Commentary In 2015, Tennessee enacted the Revenue Modernization Act in part to address technological advances in the remote access and use of software over the Internet. The law was designed to treat all uses of computer software in the state equally, regardless of how the software is accessed. Since that time, the Department has released several letter rulings advising on the sales and use tax treatment of both nontaxable services and remotely accessed software under the 2015 law.8
 
Although binding on the Department only with respect to the taxpayer’s particular facts and circumstances, the Department’s letter ruling provides helpful guidance regarding the treatment of data analytics services involving the remote access of software in light of the Revenue Modernization Act. Moreover, the ruling provides an effective application of Tennessee’s true object test in determining the appropriate sales and use tax treatment of the taxpayer’s data collection services. Rooted in Tennessee case law, the true object test allows taxing authorities to understand what is truly being purchased: the data analytics services themselves or the software that is used as a tool to facilitate the delivery of the service. Important to the Department’s analysis was a provision in the Tennessee statute clarifying that application of sales and use tax to remotely accessed software does not make otherwise nontaxable services – including information or data processing services or data storage services – subject to tax.9

The ruling may also have potential applicability outside Tennessee. Certain states have been tempted to recast otherwise nontaxable services as taxable items of tangible personal property when the provision of remotely accessed software, although incidental to the transaction, is included. For those states following a true object test, this ruling may serve as a model analysis to properly classify transactions in which businesses provide services also involving the remote access of software.


 
1 Letter Ruling No. 18-09, Tennessee Department of Revenue, Dec. 14, 2018.
2 H.B. 644, Laws 2015. The Revenue Modernization Act enacted major amendments to Tennessee’s excise and franchise taxes, business tax and sales and use taxes.
3 TENN. CODE ANN. § 67-6-231(a). The statute provides that the retail sale, lease, licensing or use of computer software in Tennessee is subject to tax, regardless of whether delivered electronically, by use of tangible storage media, loaded or programmed into a computer, or otherwise. TENN. CODE ANN. § 67-6-231(a)(1). “Use of computer software” includes the access and use of software that remains in the possession of the dealer who provides the software. If the customer accesses the software from a Tennessee location, the access is deemed equivalent to the sale or licensing of the software and electronic delivery of the software for use in the state. TENN. CODE ANN. § 67-6-231(a)(2).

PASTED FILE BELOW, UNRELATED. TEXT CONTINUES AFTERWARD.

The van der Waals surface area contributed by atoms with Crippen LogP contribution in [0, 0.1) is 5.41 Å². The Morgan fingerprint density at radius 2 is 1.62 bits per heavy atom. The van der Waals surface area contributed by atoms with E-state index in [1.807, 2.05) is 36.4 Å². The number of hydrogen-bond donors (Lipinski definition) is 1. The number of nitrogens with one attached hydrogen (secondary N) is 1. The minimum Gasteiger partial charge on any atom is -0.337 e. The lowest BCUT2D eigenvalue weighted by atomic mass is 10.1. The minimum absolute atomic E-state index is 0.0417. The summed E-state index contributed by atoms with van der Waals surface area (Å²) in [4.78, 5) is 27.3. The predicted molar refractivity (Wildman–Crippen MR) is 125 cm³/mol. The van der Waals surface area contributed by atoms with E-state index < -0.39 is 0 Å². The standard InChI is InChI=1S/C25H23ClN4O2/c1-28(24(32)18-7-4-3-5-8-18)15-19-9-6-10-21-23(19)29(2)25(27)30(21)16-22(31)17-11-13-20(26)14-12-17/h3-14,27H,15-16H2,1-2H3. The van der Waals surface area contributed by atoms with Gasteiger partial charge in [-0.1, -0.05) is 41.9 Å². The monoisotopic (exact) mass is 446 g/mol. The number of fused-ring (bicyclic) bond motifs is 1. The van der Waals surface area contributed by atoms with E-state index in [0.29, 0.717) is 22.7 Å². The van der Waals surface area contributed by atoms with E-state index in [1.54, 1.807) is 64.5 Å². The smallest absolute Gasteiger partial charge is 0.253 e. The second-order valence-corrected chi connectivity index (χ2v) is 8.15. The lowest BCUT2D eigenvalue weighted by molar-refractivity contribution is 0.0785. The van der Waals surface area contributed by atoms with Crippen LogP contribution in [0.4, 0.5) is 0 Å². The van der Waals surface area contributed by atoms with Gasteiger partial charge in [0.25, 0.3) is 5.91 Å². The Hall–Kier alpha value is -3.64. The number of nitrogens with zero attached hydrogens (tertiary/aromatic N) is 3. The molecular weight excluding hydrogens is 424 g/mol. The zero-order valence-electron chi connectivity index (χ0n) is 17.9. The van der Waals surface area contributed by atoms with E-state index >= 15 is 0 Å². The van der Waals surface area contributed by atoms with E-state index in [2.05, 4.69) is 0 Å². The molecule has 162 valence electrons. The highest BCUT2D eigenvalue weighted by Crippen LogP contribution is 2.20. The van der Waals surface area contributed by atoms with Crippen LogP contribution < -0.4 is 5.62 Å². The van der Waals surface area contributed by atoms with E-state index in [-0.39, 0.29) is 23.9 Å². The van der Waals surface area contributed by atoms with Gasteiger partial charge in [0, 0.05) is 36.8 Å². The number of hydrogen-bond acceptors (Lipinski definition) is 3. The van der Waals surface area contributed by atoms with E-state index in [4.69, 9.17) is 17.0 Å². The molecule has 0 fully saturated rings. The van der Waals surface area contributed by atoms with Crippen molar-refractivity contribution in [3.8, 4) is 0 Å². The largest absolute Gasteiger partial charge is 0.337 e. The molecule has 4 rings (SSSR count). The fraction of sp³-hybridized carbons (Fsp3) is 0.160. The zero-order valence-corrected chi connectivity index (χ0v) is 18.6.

4 See TENN. CODE ANN. § 67-6-205.
5 TENN. CODE ANN. § 67-6-231(a)(2).
6 See Letter Ruling No. 16-02, Tennessee Department of Revenue, March 8, 2016; Letter Ruling No. 16-01, Tennessee Department of Revenue, Jan. 26, 2016; Letter Ruling No. 14-10, Tennessee Department of Revenue, Oct. 14, 2014.
7 Id.
8 See, e.g., Letter Ruling No. 17-17, Tennessee Department of Revenue, Oct. 31, 2017. For a discussion of this letter ruling, see GT SALT Alert: Tennessee Addresses Sales Tax Treatment of Self-Study Online Courses, Instructor-Led Webinars.
9 TENN. CODE ANN. § 67-6-231(a)(2).




This content supports Grant Thornton LLP’s marketing of professional services and is not written tax advice directed at the particular facts and circumstances of any person. If you are interested in the topics presented herein, we encourage you to contact us or an independent tax professional to discuss their potential application to your particular situation. Nothing herein shall be construed as imposing a limitation on any person from disclosing the tax treatment or tax structure of any matter addressed herein. To the extent this content may be considered to contain written tax advice, any written advice contained in, forwarded with or attached to this content is not intended by Grant Thornton LLP to be used, and cannot be used, by any person for the purpose of avoiding penalties that may be imposed under the Internal Revenue Code.

The information contained herein is general in nature and is based on authorities that are subject to change. It is not, and should not be construed as, accounting, legal or tax advice provided by Grant Thornton LLP to the reader. This material may not be applicable to, or suitable for, the reader’s specific circumstances or needs and may require consideration of tax and nontax factors not described herein. Contact Grant Thornton LLP or other tax professionals prior to taking any action based upon this information. Changes in tax laws or other factors could affect, on a prospective or retroactive basis, the information contained herein; Grant Thornton LLP assumes no obligation to inform the reader of any such changes. All references to “Section,” “Sec.,” or “§” refer to the Internal Revenue Code of 1986, as amended.